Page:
A key factor in the growing of vegetables is an understanding of the make-up of the soil, its manuring and management. This is only learnt by< experience, but some basic information is detailed here. Soils contribute to plant growth by providing:
1. a source of water
2. an oxygen supply for
3. support and anchorage for plants
4. the essential nutrients for growth and development.
Different soil types are suitable for different vegetable crops:
Brussels sprouts Cabbage
Medium moisture-retaining loam
Turnip & swedes
Medium to light loams
Peaty, moisture-retaining soils
If one soil had to be selected for best all-round performance for’vegetable growing then a deep, fertile, well-drained loam would be preferred.
HOW TO IMPROVE THE SOIL
1. Organic Matter
Organic matter helps to bind soil particles together to form crumbs, increasing moisture retention, especially on sands. Bulky organic matter opens up the soil pore spaces on clay and stops the finer particles running together. The choice of organic matter may depend on what is available locally. Horse manure and farmyard manure are said to be the best. However, any type of manure is better than none at all. Beware of using too much chicken manure, which may be excessively high in nitrogen.
Lime is particularly useful on clay soils to help open up sticky, heavy land. Calcium is the major ingredient of lime, and is also an essential mineral element forv plant growth. Gypsum may be used to add calcium, and condition the soil without increasing pH (the measure of soil acidity).
3. Crop Rotation
Rotation is a valuable part of cropping, helping to maintain soil structure and to reduce the success of some pests, diseases and weeds.
Some crops help to improve the soil structure, their roots penetrating even the heaviest clay; leeks are surprisingly effective at this, as they grow well on a wide range of soils.are also grown for their deep penetrating roots and their nitrifying action.
Green manure crops (those turned in after growth) offer a valuable source of organic matter. Mustard, for example, sown at 1 ½ g/sq.m (16.5kg/ha) will mature in 8 weeks in the summer.
Waterlogging of soils causes the pore spaces to fill up with water. This excludes air essential to roots and encourages the rearrangement of soil particles. It may bring silts to the surface. Themay be improved by:
a) incorporating organic matter
b) regular liming
c) crop rotation
d) under many fields there is also a clay pipe drainage system, which helps to control the water-table (the natural level of free water in the soil).
By carrying out these measures good soil structure can be maintained, provided cultivations are carried out at the correct time.
CULTIVATING THE SOIL
1. Deep Cultivation
This is desirable with practically all vegetables. Heavy soils should be ploughed, cultivated or dug in autumn, light soils in late winter or early spring. Ideally, once every 3-4 years, carry out double digging in order to break up the compacted subsoil layer which may have formed below the depth of digging. This increases the depth of rooting and the quantity of water and nutrients available to the crop.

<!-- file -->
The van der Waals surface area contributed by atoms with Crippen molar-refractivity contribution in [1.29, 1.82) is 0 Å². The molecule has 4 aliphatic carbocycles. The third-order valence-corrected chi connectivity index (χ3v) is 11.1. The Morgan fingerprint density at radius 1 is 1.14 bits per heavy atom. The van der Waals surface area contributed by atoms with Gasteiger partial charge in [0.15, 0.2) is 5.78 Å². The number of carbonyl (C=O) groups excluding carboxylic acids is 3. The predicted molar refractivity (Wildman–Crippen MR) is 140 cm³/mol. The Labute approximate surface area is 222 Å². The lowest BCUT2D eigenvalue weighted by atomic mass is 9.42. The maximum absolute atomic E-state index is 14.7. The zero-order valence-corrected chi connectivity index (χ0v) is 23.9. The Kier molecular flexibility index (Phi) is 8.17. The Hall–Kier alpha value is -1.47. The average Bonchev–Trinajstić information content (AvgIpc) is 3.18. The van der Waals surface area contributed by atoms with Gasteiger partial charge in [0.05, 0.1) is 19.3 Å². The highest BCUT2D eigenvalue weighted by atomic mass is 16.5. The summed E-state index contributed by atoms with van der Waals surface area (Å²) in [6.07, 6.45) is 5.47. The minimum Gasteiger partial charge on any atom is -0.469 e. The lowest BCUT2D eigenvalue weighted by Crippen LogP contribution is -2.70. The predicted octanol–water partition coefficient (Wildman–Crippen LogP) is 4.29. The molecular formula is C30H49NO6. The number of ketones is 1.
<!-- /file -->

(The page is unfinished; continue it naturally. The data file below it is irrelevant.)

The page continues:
2. Bed Systems of Cultivation
This is where soil is thrown up to form beds, which are separated by permanent paths.
The advantages of this system include:
a) Potentially higher yields/unit area (than for open ground).
b) Cultivation of the bed area only, not the paths.
c) All work is carried out from the path, thus preventing damage to the structure of the soil in the raised beds.
d) Any weed growth on the path areas is easily controlled by cultivation, weedkillers or mulches.
3. Crop Rotation
The idea of crop rotation has long been practised by gardeners. It involves changing theof crops each year so that the same crop does not occupy the same ground in consecutive years. Usually the rotation is carried out on a three-year basis, the order of crops often being legumes, followed by brassicas and then crops.
The advantages of rotation
Rotation limits pests, diseases and some weeds. If related vegetables are grown on the same piece of land every year, certain soil pests and diseases can build up to a damaging level.
Examples of specific problems which a good rotation may help to contain:
CROP DISEASE PEST
Roots Parsnip canker Carrot cavity spot Club root of swedes /turnips Keeled slug Spotted millipede Cutworms Wireworms
Potato Powdery scab Wart disease Common scab Potato blight Mosaic virus Potato cyst eelworm Keeled slug
Foot rot Chocolate spot in broad beans
Pea moth Pea thrips Black bean
Cabbage root fly Brassica white fly
Onion white rot
A BROAD GROUPING OF CROPS FOR A FOUR-YEAR ROTATION
(Light feeders – soil previously manured or well composted)
ONIONS & BRASSIGAS
(Heavy feeders – rotted man(ure applied during winter. Lime if required after autumn cultivation)
Brussels sprouts Cabbage. Cauliflqwer
Chinese cabbage Kale
Kohlrabi Radishes Garlic Leeks
Shallots Spring onions
(Well-rotted) (compost of mould type)
Capsicums Courgettes Cucumber Lettuce Marrows / Potatoes Swiss chard Spinach beet Sweetcorn Tomatoes s
Haricot beans ,
Stick beans are often grown on a single, permanent site where soil fertility is raised by extra-deep soil cultivation and manure/compost applications every year.
A FOUR-YEAR ROTATION
The basic rotation can be as follows when the plot is divided into 4:
1. Potato group 2. Legume group 3. Onion & brassica group 4. Root group
1. Legume group 2. Onion & brassica group 3. Root group 4. Potato group
1. Onion & brassica group 2. Root group 3. Potato group 4. /. Legume group
1. Root group 2. Potato group 3. Legume group 4. Onion & brassica group
If strawberries are to be included, a five-year rotation should be used. A green manure can follow early roots or early potatoes.
There are many variations on this basic theme, and the grower or gardener selects a scheme to suit the circumstances.